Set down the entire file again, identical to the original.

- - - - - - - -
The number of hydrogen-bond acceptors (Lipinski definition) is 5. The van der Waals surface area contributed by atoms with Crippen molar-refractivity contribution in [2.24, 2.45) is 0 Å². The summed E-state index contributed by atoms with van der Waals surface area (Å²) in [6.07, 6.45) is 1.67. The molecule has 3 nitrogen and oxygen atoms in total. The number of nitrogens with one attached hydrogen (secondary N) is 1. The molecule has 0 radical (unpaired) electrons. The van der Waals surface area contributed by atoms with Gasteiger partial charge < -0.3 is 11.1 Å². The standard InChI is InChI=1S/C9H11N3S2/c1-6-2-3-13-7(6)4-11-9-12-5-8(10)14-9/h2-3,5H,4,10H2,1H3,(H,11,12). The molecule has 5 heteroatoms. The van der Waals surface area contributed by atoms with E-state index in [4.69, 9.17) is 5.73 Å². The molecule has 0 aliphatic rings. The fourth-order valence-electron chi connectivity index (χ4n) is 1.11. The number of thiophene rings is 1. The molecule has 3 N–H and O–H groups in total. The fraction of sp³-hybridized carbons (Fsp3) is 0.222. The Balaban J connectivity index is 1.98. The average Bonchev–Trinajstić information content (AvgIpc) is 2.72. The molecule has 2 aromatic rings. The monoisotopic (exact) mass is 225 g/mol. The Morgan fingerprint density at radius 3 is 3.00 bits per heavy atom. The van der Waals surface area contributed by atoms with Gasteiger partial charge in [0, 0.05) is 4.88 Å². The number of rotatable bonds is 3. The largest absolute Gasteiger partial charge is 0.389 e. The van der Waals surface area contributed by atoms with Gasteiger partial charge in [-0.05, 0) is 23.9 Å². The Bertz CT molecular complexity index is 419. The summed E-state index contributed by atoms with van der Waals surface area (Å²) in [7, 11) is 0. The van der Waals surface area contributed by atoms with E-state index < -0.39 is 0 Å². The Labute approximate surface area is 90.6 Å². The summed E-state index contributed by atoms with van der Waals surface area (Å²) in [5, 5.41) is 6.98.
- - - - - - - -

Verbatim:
The number of hydrogen-bond acceptors (Lipinski definition) is 5. The van der Waals surface area contributed by atoms with Crippen molar-refractivity contribution in [2.24, 2.45) is 0 Å². The summed E-state index contributed by atoms with van der Waals surface area (Å²) in [6.07, 6.45) is 1.67. The molecule has 3 nitrogen and oxygen atoms in total. The number of nitrogens with one attached hydrogen (secondary N) is 1. The molecule has 0 radical (unpaired) electrons. The van der Waals surface area contributed by atoms with Gasteiger partial charge < -0.3 is 11.1 Å². The standard InChI is InChI=1S/C9H11N3S2/c1-6-2-3-13-7(6)4-11-9-12-5-8(10)14-9/h2-3,5H,4,10H2,1H3,(H,11,12). The molecule has 5 heteroatoms. The van der Waals surface area contributed by atoms with E-state index in [4.69, 9.17) is 5.73 Å². The molecule has 0 aliphatic rings. The fourth-order valence-electron chi connectivity index (χ4n) is 1.11. The number of thiophene rings is 1. The molecule has 3 N–H and O–H groups in total. The fraction of sp³-hybridized carbons (Fsp3) is 0.222. The Balaban J connectivity index is 1.98. The average Bonchev–Trinajstić information content (AvgIpc) is 2.72. The molecule has 2 aromatic rings. The monoisotopic (exact) mass is 225 g/mol. The Morgan fingerprint density at radius 3 is 3.00 bits per heavy atom. The van der Waals surface area contributed by atoms with Gasteiger partial charge in [0, 0.05) is 4.88 Å². The number of rotatable bonds is 3. The largest absolute Gasteiger partial charge is 0.389 e. The van der Waals surface area contributed by atoms with Gasteiger partial charge in [-0.05, 0) is 23.9 Å². The Bertz CT molecular complexity index is 419. The summed E-state index contributed by atoms with van der Waals surface area (Å²) in [7, 11) is 0. The van der Waals surface area contributed by atoms with E-state index < -0.39 is 0 Å². The Labute approximate surface area is 90.6 Å². The summed E-state index contributed by atoms with van der Waals surface area (Å²) in [5, 5.41) is 6.98.